My Family Secret, Part One | How it Began

Fourteen years before, he was a frightened five-year-old boy on a boat, headed for America.

He didn’t understand why he had to leave his magnificent home in Hungary. He didn’t know what this America place was. But he did know that he didn’t want to go there.

On that rocky boat, he stuck close to his parents, grandmother, and extended family, listening to their chatter, thinking about his home and all his possessions that he left behind.

And as he stared at his drab surroundings on that day in 1949, listening to the adults soberly discuss what may be ahead, a dreadful realization settled over him:

They had nothing. They were starting over.  And he was as poor as the beggars he used to see outside his gated home in Hungary.

But now, as he confidently strode through the campus of MIT on a brisk fall day, a wide smile spread over Joseph’s face. Those early days of his life seemed like someone else’s history now.

Life was good for Joseph. He was handsome. He was popular with the ladies. And he was a genius. Because of a penchant for partying with his fraternity brothers, his grades weren’t exactly those of a hardworking genius, but they were good enough to keep his scholarship.

His parents had high expectations for him, the oldest son of the family. They groomed him for his golden boy status, endowed upon him a sense of entitlement. You are our eldest son. You deserve the best of everything.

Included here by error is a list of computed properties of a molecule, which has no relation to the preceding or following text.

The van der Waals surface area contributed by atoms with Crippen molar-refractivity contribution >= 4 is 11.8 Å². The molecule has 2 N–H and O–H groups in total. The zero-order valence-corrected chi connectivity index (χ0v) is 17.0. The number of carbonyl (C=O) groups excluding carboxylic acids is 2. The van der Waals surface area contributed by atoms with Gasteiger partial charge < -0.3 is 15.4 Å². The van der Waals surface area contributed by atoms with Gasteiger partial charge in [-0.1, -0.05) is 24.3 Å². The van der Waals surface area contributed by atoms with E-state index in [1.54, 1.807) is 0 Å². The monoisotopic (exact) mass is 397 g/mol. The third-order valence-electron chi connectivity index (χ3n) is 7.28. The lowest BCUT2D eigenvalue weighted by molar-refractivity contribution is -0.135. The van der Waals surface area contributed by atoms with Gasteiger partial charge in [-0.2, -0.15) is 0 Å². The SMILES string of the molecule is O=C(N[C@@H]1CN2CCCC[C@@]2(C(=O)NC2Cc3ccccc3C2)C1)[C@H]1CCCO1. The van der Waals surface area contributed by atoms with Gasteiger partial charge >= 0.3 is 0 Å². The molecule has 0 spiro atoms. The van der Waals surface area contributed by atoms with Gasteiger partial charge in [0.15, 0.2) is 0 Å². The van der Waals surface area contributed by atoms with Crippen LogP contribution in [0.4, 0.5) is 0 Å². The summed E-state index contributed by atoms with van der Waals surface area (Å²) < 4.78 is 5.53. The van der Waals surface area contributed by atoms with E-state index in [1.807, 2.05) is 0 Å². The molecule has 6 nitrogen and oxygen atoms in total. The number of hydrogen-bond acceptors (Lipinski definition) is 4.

And the best of everything, he had. He was accustomed to nothing less.

Today he was meeting his girlfriend after class. Joseph was looking forward to a night of wining and dining her, and then some good old debauchery with his brothers later on.

He saw her waiting in her usual spot for him, reading a book. A wide smile spread over Joseph’s face as he studied her cute little figure, perfect hair, ankles primly crossed. What a pretty thing she was, he thought to himself, opening his mouth to call out to her.

But his quick stride slowed to a hesitant walk when he saw her look up. Her eyes were puffy, red. Tears were streaming down her cheeks. And as he sat down beside her, she whispered the two words that caused the course of Joseph’s life to take a sharp left turn into a frightening unknown.

“I’m pregnant.”


I don’t know the exact details of how my dad found out his girlfriend was pregnant. But everything else I wrote is the real deal.

Here’s where I start to reveal my family secret

This is my first post for Write On Edge, an online community of writers. RemembeRED is WOE’s memoir prompt.

This week’s prompt is not the usual “write 400 words about xyz.” It’s short and sweet: Imagine your life, or part of your life, as a title and tagline.

So … without further ado …


Line of Descent
A father’s secret is exposed. A daughter’s identity is reshaped.


On April 22, 2010, my dad suddenly passed away. The next day my mom dropped a bombshell on me. From that moment on is the part of my life I’m describing.